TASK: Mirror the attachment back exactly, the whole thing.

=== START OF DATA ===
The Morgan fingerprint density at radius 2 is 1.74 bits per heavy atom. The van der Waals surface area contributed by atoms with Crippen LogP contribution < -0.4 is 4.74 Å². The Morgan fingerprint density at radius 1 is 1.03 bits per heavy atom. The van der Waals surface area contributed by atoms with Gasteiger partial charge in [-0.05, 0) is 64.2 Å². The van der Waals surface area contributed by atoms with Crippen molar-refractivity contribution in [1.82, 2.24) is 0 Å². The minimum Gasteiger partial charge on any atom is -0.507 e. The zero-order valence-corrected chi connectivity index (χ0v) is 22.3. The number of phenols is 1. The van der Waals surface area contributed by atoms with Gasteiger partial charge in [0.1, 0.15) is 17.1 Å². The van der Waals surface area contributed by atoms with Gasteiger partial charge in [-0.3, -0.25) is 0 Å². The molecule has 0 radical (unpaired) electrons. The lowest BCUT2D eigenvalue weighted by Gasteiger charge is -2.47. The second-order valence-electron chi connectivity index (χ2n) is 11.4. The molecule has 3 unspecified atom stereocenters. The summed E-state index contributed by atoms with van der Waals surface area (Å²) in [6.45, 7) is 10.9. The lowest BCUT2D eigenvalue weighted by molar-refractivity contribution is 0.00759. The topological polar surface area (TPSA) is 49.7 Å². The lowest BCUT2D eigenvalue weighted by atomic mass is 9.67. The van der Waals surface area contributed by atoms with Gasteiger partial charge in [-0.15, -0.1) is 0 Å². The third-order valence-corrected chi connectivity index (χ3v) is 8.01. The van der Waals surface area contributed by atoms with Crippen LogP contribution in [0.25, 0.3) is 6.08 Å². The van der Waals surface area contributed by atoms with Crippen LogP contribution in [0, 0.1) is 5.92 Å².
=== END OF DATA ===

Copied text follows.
The Morgan fingerprint density at radius 2 is 1.74 bits per heavy atom. The van der Waals surface area contributed by atoms with Crippen LogP contribution < -0.4 is 4.74 Å². The Morgan fingerprint density at radius 1 is 1.03 bits per heavy atom. The van der Waals surface area contributed by atoms with Gasteiger partial charge in [-0.05, 0) is 64.2 Å². The van der Waals surface area contributed by atoms with Crippen molar-refractivity contribution in [1.82, 2.24) is 0 Å². The minimum Gasteiger partial charge on any atom is -0.507 e. The zero-order valence-corrected chi connectivity index (χ0v) is 22.3. The number of phenols is 1. The van der Waals surface area contributed by atoms with Gasteiger partial charge in [0.1, 0.15) is 17.1 Å². The van der Waals surface area contributed by atoms with Gasteiger partial charge in [-0.3, -0.25) is 0 Å². The molecule has 0 radical (unpaired) electrons. The lowest BCUT2D eigenvalue weighted by Gasteiger charge is -2.47. The second-order valence-electron chi connectivity index (χ2n) is 11.4. The molecule has 3 unspecified atom stereocenters. The summed E-state index contributed by atoms with van der Waals surface area (Å²) in [6.45, 7) is 10.9. The lowest BCUT2D eigenvalue weighted by molar-refractivity contribution is 0.00759. The topological polar surface area (TPSA) is 49.7 Å². The lowest BCUT2D eigenvalue weighted by atomic mass is 9.67. The van der Waals surface area contributed by atoms with Gasteiger partial charge in [-0.15, -0.1) is 0 Å². The third-order valence-corrected chi connectivity index (χ3v) is 8.01. The van der Waals surface area contributed by atoms with Crippen LogP contribution in [0.25, 0.3) is 6.08 Å². The van der Waals surface area contributed by atoms with Crippen LogP contribution in [0, 0.1) is 5.92 Å².